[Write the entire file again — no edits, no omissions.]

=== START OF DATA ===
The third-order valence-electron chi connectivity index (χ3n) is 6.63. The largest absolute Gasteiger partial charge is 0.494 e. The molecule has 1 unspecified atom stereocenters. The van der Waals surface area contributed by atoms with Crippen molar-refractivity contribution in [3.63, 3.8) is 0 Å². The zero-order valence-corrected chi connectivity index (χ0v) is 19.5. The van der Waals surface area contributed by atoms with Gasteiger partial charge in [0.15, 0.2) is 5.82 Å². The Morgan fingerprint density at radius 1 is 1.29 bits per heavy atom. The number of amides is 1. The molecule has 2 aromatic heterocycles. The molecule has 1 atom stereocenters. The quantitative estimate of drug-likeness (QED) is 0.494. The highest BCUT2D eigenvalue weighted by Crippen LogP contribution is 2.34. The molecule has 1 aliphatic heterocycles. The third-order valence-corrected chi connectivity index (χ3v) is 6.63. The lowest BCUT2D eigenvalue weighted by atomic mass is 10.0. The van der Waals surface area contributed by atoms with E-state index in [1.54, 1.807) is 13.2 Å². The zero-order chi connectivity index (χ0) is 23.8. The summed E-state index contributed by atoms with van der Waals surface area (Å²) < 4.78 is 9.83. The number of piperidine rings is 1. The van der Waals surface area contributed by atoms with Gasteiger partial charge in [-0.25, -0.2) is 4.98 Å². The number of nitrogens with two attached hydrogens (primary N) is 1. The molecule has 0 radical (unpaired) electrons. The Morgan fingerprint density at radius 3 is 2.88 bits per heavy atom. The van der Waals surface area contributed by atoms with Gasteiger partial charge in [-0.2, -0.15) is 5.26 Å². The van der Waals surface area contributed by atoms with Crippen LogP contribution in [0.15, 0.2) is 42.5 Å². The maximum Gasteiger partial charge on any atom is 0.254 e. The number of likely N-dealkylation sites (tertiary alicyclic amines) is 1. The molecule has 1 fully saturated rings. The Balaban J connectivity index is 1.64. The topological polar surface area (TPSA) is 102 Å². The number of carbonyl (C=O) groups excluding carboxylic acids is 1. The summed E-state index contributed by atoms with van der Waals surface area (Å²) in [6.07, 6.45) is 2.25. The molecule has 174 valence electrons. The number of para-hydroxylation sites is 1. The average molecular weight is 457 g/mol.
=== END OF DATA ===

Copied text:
The third-order valence-electron chi connectivity index (χ3n) is 6.63. The largest absolute Gasteiger partial charge is 0.494 e. The molecule has 1 unspecified atom stereocenters. The van der Waals surface area contributed by atoms with Crippen molar-refractivity contribution in [3.63, 3.8) is 0 Å². The zero-order valence-corrected chi connectivity index (χ0v) is 19.5. The van der Waals surface area contributed by atoms with Gasteiger partial charge in [0.15, 0.2) is 5.82 Å². The Morgan fingerprint density at radius 1 is 1.29 bits per heavy atom. The number of amides is 1. The molecule has 2 aromatic heterocycles. The molecule has 1 atom stereocenters. The quantitative estimate of drug-likeness (QED) is 0.494. The highest BCUT2D eigenvalue weighted by Crippen LogP contribution is 2.34. The molecule has 1 aliphatic heterocycles. The third-order valence-corrected chi connectivity index (χ3v) is 6.63. The lowest BCUT2D eigenvalue weighted by atomic mass is 10.0. The van der Waals surface area contributed by atoms with E-state index in [1.54, 1.807) is 13.2 Å². The zero-order chi connectivity index (χ0) is 23.8. The summed E-state index contributed by atoms with van der Waals surface area (Å²) < 4.78 is 9.83. The number of piperidine rings is 1. The van der Waals surface area contributed by atoms with Gasteiger partial charge in [-0.25, -0.2) is 4.98 Å². The number of nitrogens with two attached hydrogens (primary N) is 1. The molecule has 0 radical (unpaired) electrons. The Morgan fingerprint density at radius 3 is 2.88 bits per heavy atom. The van der Waals surface area contributed by atoms with Gasteiger partial charge in [-0.2, -0.15) is 5.26 Å². The van der Waals surface area contributed by atoms with Crippen LogP contribution in [0.15, 0.2) is 42.5 Å². The maximum Gasteiger partial charge on any atom is 0.254 e. The number of likely N-dealkylation sites (tertiary alicyclic amines) is 1. The molecule has 1 fully saturated rings. The Balaban J connectivity index is 1.64. The topological polar surface area (TPSA) is 102 Å². The number of carbonyl (C=O) groups excluding carboxylic acids is 1. The summed E-state index contributed by atoms with van der Waals surface area (Å²) in [6.07, 6.45) is 2.25. The molecule has 174 valence electrons. The number of para-hydroxylation sites is 1. The average molecular weight is 457 g/mol.